"Are they going to a morning meeting? Or a night meeting? What kind of meeting?" - Henri, 3.2 years
We want to start by thanking everyone for a wonderful Fall Classroom Stories Night. It is fun, and important, to share the work of the children. We hope that you enjoyed the evening and gained some insight into our day, the relationships that the children are forming, and the exciting threads that are developing in our classroom (Toad and the Bell Tower).
"A movie about us?" - Eliza, 2.11 years
Viewing the presentation with the children gave all of us another chance to revisit the work together. As we mentioned on Thursday night: Throughout our day, we are constantly documenting - through photos, videos, audio recordings, hand written notes, etc. Documentation, in any form, is a tool for critical reflection and revisiting. It assists all of us (both children and teachers) as we push the work forward. It is used to make the depth of the children's learning and strategies visible to them, us, and all of you.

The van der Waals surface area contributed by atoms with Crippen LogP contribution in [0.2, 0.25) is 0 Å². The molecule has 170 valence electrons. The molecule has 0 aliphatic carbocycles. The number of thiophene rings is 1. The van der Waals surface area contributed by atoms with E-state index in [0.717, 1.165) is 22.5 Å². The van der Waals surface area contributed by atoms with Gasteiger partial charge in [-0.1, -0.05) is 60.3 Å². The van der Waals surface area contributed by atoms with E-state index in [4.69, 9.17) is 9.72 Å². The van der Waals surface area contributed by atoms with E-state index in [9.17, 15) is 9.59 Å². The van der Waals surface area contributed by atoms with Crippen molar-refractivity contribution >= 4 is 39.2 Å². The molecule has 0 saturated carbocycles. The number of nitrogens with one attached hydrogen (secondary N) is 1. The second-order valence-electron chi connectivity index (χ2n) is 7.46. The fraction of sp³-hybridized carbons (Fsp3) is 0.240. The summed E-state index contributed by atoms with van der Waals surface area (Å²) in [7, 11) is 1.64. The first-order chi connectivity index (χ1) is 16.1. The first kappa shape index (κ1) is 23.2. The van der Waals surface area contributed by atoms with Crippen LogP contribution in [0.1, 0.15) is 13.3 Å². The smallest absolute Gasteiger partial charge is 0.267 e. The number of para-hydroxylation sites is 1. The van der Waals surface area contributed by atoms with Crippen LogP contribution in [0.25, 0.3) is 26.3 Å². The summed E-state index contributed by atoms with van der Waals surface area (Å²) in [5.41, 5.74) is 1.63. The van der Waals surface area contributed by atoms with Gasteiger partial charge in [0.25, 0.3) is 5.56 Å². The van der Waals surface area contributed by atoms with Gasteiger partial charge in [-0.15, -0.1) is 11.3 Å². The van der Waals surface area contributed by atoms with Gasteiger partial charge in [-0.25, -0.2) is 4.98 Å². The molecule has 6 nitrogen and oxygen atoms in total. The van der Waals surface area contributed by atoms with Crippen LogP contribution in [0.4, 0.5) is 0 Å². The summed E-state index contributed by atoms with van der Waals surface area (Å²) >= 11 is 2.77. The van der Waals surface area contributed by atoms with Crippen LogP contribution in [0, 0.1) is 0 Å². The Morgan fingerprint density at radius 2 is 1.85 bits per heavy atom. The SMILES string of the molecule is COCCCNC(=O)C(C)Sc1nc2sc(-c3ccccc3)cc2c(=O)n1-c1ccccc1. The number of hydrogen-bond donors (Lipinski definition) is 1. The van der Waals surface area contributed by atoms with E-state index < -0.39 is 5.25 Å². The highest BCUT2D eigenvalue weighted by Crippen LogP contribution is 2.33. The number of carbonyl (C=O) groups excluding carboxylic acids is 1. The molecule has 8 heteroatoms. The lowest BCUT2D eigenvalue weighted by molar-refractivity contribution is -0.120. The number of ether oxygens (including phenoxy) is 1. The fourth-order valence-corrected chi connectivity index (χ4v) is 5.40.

Documentation in the classroom
As you can see in the photos, and you saw in the videos last Thursday, the children are reading the documentation and referencing it as they work. It’s informing their choices and ideas.
As you’ve seen here in the blog and on the wall in our classroom, we have written projections - both monthly and weekly- that we use for planning purposes. This year, thanks to a wonderful conversation that the Tucker Room teachers had with Amelia Gambetti, an educator and our collaborator from Reggio Emilia, we have created a visual form of our projections. It offers transparency to the children, as they have a right to know the direction things are going and insight into our thinking. It contributes to the construction of their memories as we use it to reflect on the work we’ve done, talk about the actions of the present, and look to the future work. The children are using it regularly and excited to see the photographs and discuss the projection of the work.
“The walls of our preschools speak and document. The walls are used as spaces for temporary and permanent exhibits of what the children and adults make come to life.” - Loris Malaguzzi